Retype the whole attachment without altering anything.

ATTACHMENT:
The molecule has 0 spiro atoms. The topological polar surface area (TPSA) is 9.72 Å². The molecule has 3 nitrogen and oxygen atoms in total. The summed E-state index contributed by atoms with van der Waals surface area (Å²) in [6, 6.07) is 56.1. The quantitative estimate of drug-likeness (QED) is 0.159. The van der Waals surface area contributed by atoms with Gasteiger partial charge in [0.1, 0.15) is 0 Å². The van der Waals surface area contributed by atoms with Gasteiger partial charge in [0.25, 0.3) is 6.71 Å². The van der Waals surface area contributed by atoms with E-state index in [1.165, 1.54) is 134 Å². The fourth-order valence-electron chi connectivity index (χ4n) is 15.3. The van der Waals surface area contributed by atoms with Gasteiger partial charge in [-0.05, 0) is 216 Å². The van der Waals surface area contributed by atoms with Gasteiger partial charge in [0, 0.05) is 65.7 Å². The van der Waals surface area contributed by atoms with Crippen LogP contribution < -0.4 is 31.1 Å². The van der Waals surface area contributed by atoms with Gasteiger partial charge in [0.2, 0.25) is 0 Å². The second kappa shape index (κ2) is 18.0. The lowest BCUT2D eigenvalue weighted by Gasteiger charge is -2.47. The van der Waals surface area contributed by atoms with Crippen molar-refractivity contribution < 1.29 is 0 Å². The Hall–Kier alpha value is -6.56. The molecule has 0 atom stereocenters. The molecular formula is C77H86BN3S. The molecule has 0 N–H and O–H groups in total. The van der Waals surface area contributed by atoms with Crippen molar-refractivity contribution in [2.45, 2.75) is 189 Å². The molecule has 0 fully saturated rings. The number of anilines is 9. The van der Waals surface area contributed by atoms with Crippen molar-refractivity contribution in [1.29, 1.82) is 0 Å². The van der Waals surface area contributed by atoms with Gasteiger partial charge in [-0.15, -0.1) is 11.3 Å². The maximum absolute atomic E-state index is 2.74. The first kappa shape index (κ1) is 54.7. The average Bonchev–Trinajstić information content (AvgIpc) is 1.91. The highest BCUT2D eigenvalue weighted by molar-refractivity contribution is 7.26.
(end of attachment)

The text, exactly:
The molecule has 0 spiro atoms. The topological polar surface area (TPSA) is 9.72 Å². The molecule has 3 nitrogen and oxygen atoms in total. The summed E-state index contributed by atoms with van der Waals surface area (Å²) in [6, 6.07) is 56.1. The quantitative estimate of drug-likeness (QED) is 0.159. The van der Waals surface area contributed by atoms with Gasteiger partial charge in [0.1, 0.15) is 0 Å². The van der Waals surface area contributed by atoms with Gasteiger partial charge in [0.25, 0.3) is 6.71 Å². The van der Waals surface area contributed by atoms with E-state index in [1.165, 1.54) is 134 Å². The fourth-order valence-electron chi connectivity index (χ4n) is 15.3. The van der Waals surface area contributed by atoms with Gasteiger partial charge in [-0.05, 0) is 216 Å². The van der Waals surface area contributed by atoms with Gasteiger partial charge in [0, 0.05) is 65.7 Å². The van der Waals surface area contributed by atoms with Crippen LogP contribution < -0.4 is 31.1 Å². The van der Waals surface area contributed by atoms with Gasteiger partial charge in [0.2, 0.25) is 0 Å². The second kappa shape index (κ2) is 18.0. The lowest BCUT2D eigenvalue weighted by Gasteiger charge is -2.47. The van der Waals surface area contributed by atoms with Crippen molar-refractivity contribution < 1.29 is 0 Å². The Hall–Kier alpha value is -6.56. The molecule has 0 atom stereocenters. The molecular formula is C77H86BN3S. The molecule has 0 N–H and O–H groups in total. The van der Waals surface area contributed by atoms with Crippen molar-refractivity contribution in [2.45, 2.75) is 189 Å². The molecule has 0 fully saturated rings. The number of anilines is 9. The van der Waals surface area contributed by atoms with Crippen molar-refractivity contribution in [1.29, 1.82) is 0 Å². The van der Waals surface area contributed by atoms with Gasteiger partial charge in [-0.15, -0.1) is 11.3 Å². The maximum absolute atomic E-state index is 2.74. The first kappa shape index (κ1) is 54.7. The average Bonchev–Trinajstić information content (AvgIpc) is 1.91. The highest BCUT2D eigenvalue weighted by molar-refractivity contribution is 7.26.